Humor is one of the most difficult concepts for any writer or translator to engage with, and yet undoubtedly the most rewarding when it’s done right. This course encourages you to translate humor from a range of genres in contemporary Arabic literature: memoir, graphic novel, short stories, and young adult literature from across the Arabic speaking world such as Libya, Lebanon, Mauritania and Palestine. The framework of the course is based on Arthur Asa Berger’s classification of humor, which groups over forty techniques into categories such as Identity, Language, and Logic. This framework will be explained in the class, and a brief reading on it will also be provided prior to the workshop.
If you’re a translator working from any language into English, you will be able to apply the techniques learnt to your own craft. If you are a writer seeking some inspiration from other literatures, this class is also a great fit for you.
Bridge translations (literal translations from a foreign language into English that keep the original word order, punctuation, and multiple meanings of the original language) as well as the Arabic originals for each exercise will be provided, so it’s up to you if you’d like to practice your Arabic reading skills when decoding a joke, or work entirely relying on the provided English. The choice is yours!
Outside of a short reading, there is no homework for this course; students should come to class prepared to do group-work and in-class writing and translating activities.
Class meetings will be held over video chat, using Zoom accessed from your private class page. While you can use Zoom from your browser, we recommend downloading the desktop client so you have access to all platform features.
- Confidence in identifying different types of humor in contemporary Arabic texts
- Apply techniques learned in class to translated works in any genre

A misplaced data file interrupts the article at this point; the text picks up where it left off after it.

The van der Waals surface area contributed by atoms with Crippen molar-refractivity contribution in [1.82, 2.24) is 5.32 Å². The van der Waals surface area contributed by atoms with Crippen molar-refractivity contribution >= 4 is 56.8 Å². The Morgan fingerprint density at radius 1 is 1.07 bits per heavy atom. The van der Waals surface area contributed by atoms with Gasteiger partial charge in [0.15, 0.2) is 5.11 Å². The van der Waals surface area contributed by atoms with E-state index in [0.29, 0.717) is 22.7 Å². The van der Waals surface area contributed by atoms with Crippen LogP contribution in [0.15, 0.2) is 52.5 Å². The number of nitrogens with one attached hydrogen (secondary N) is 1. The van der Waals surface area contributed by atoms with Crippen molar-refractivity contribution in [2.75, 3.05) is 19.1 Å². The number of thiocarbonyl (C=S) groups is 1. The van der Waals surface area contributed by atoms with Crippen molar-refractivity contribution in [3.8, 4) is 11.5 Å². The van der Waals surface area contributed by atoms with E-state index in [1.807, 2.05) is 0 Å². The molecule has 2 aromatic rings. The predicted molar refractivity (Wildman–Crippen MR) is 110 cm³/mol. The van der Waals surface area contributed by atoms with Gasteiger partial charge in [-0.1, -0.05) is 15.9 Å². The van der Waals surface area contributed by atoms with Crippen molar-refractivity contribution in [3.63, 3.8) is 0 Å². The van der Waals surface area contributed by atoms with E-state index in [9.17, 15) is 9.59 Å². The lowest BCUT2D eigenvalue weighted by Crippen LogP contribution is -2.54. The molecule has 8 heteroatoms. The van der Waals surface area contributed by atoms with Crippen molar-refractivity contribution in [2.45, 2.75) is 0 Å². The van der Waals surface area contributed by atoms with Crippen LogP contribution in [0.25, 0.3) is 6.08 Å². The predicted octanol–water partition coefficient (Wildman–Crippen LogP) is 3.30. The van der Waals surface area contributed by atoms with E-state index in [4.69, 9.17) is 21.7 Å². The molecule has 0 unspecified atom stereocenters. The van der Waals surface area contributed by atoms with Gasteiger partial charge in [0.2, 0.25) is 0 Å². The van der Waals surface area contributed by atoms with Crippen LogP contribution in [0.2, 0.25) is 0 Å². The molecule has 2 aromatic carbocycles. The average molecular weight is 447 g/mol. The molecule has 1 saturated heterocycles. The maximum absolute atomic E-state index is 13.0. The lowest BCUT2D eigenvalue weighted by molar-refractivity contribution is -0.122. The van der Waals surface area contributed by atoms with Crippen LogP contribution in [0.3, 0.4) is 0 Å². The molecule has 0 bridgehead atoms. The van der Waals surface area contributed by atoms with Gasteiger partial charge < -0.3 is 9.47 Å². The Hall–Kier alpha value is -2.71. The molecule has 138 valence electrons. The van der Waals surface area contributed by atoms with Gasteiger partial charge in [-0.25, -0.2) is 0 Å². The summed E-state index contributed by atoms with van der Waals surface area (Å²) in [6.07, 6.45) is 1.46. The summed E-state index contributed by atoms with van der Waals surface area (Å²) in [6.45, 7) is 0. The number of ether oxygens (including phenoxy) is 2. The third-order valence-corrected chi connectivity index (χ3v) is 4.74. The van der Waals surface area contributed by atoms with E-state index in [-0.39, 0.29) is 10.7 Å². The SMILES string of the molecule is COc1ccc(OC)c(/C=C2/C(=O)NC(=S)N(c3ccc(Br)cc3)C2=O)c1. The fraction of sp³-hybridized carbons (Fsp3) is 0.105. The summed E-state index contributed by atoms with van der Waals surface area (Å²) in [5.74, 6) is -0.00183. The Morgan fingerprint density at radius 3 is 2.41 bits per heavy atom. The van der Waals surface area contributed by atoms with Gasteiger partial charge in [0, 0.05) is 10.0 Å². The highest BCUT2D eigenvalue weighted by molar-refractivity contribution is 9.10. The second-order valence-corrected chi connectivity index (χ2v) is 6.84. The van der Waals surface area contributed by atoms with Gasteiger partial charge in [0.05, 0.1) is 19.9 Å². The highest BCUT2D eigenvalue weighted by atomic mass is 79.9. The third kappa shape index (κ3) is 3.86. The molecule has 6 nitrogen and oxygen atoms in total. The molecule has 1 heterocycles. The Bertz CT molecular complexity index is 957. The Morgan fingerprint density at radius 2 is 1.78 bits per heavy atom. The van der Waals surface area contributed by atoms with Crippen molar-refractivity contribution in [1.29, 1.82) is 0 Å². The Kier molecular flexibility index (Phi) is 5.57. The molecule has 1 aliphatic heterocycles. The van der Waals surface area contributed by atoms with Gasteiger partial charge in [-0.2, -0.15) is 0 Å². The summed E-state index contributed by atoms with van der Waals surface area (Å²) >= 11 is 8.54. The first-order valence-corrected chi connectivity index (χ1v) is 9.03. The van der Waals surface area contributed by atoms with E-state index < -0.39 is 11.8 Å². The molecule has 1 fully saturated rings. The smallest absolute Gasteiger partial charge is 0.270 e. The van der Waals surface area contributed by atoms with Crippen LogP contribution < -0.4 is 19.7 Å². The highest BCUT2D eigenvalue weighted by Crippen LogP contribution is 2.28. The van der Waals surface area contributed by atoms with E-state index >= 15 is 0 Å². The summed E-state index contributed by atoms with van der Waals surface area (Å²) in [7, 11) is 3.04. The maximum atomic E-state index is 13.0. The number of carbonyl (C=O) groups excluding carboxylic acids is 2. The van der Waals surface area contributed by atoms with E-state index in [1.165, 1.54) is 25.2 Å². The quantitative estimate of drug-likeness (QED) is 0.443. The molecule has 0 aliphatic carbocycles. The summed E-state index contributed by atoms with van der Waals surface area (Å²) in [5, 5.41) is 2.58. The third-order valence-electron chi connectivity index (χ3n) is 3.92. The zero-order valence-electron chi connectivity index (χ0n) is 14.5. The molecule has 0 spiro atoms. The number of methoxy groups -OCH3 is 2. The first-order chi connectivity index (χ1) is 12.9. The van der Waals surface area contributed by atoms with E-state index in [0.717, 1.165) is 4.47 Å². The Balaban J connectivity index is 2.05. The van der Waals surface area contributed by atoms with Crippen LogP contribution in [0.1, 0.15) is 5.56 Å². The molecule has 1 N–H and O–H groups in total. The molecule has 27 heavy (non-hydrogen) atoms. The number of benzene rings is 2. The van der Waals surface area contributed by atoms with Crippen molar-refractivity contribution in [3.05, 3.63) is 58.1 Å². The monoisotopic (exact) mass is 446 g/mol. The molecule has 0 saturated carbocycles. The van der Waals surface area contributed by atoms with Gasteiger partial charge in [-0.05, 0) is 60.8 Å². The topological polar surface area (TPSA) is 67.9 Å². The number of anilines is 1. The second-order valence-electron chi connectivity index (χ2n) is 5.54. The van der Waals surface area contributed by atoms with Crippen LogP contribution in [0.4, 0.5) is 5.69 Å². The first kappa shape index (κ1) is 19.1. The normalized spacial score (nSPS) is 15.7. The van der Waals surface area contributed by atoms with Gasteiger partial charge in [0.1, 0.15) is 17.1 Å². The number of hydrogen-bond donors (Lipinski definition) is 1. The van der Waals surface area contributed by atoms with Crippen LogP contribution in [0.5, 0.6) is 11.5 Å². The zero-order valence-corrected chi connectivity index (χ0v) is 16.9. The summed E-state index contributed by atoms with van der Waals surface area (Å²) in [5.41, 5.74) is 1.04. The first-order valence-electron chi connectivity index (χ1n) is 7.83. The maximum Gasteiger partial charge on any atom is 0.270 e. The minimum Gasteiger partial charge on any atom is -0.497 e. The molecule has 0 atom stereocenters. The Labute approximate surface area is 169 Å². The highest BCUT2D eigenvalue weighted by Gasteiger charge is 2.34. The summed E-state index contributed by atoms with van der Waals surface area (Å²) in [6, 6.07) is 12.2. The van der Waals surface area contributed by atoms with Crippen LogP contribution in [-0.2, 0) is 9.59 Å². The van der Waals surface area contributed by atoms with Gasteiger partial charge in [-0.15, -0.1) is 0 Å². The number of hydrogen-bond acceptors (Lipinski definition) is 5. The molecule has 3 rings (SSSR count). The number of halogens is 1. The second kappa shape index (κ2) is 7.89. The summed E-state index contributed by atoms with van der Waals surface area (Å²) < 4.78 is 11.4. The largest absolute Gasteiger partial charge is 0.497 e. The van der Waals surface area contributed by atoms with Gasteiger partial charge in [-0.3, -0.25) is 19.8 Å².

- Ability to pinpoint what makes a humorous text funny
- Experience of translating Arabic humorous texts into English
- 10% discount on all future Catapult classes
Before class: Students should read the Berger framework (a few pages that will be provided) to understand how we will identify and categorize humor
During class: Lots of groupwork and pairwork. Come prepared to talk (and laugh!)
Sawad Hussain is an Arabic translator and litterateur who is passionate about bringing narratives from the African continent to wider audiences. She was co-editor of the Arabic-English portion of the award-winning Oxford Arabic Dictionary (2014). Her work has been recognised by English PEN, the Anglo-Omani Society and the Palestine Book Awards. She has run workshops with Shadow Heroes, Africa Writes and Shubbak Festival. She has forthcoming translations from Fitzcarraldo Editions and MacLehose Press. She holds an MA in Modern Arabic Literature from SOAS. Her Twitter handle is @sawadhussain.
“Sawad is bright, full of positive energy, and someone who really knows how to motivate people and get the best out of them.”
“Sawad is a clear-eyed editor and a cheering, encouraging presence in workshops, who always gives insightful comments in a constructive, intelligent, and empathetic manner. I love workshopping with her and I’m sure any translator or writer would benefit from her expertise and light.”
“...a seamless text ..”
“Yet translator Sawad Hussain has succeeded in bringing this beautiful, affecting novel to an English-reading audience and has captured clearly the emotional, political and aesthetic concerns preoccupying the book.”
“It is a delight to read this fast-paced, theatrical, witty novel in English translation while the original is marking its 30th anniversary.”
‘We chose Sawad Hussain's fine translation of "Run, George!" as the lead story of our October 2019 Arab Humor issue. Najwa Bin Shatwan's satirical tale of a corpse fleeing his bombed-out grave and attempting to find safety in the Muslim cemetery demonstrates her gift for dark humor and the absurd. Beneath the comedy, however, lies the sober truth of Libya's embattled history.’ "
“The pacing of the story is perfect and hardly a word goes spare”